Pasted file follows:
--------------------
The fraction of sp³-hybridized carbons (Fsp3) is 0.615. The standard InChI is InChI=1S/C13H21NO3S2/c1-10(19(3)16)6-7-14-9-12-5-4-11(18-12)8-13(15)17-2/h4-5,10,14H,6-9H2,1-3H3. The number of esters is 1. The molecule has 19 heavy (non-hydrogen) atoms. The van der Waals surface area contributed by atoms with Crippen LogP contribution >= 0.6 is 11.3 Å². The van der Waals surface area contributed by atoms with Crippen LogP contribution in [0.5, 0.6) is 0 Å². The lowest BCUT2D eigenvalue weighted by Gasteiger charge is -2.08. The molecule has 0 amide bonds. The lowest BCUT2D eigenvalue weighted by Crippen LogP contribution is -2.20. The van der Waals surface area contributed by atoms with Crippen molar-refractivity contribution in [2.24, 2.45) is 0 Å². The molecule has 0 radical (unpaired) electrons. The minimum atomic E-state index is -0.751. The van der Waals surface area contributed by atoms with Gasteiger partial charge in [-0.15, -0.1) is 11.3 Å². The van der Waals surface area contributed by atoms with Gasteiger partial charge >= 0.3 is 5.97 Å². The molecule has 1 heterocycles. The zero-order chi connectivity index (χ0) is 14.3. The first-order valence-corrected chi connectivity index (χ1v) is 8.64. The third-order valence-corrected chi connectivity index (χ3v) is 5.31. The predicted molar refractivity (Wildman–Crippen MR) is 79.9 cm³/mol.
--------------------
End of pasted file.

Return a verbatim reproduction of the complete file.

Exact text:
The fraction of sp³-hybridized carbons (Fsp3) is 0.615. The standard InChI is InChI=1S/C13H21NO3S2/c1-10(19(3)16)6-7-14-9-12-5-4-11(18-12)8-13(15)17-2/h4-5,10,14H,6-9H2,1-3H3. The number of esters is 1. The molecule has 19 heavy (non-hydrogen) atoms. The van der Waals surface area contributed by atoms with Crippen LogP contribution >= 0.6 is 11.3 Å². The van der Waals surface area contributed by atoms with Crippen LogP contribution in [0.5, 0.6) is 0 Å². The lowest BCUT2D eigenvalue weighted by Gasteiger charge is -2.08. The molecule has 0 amide bonds. The lowest BCUT2D eigenvalue weighted by Crippen LogP contribution is -2.20. The van der Waals surface area contributed by atoms with Crippen molar-refractivity contribution in [2.24, 2.45) is 0 Å². The molecule has 0 radical (unpaired) electrons. The minimum atomic E-state index is -0.751. The van der Waals surface area contributed by atoms with Gasteiger partial charge in [-0.15, -0.1) is 11.3 Å². The van der Waals surface area contributed by atoms with Gasteiger partial charge >= 0.3 is 5.97 Å². The molecule has 1 heterocycles. The zero-order chi connectivity index (χ0) is 14.3. The first-order valence-corrected chi connectivity index (χ1v) is 8.64. The third-order valence-corrected chi connectivity index (χ3v) is 5.31. The predicted molar refractivity (Wildman–Crippen MR) is 79.9 cm³/mol.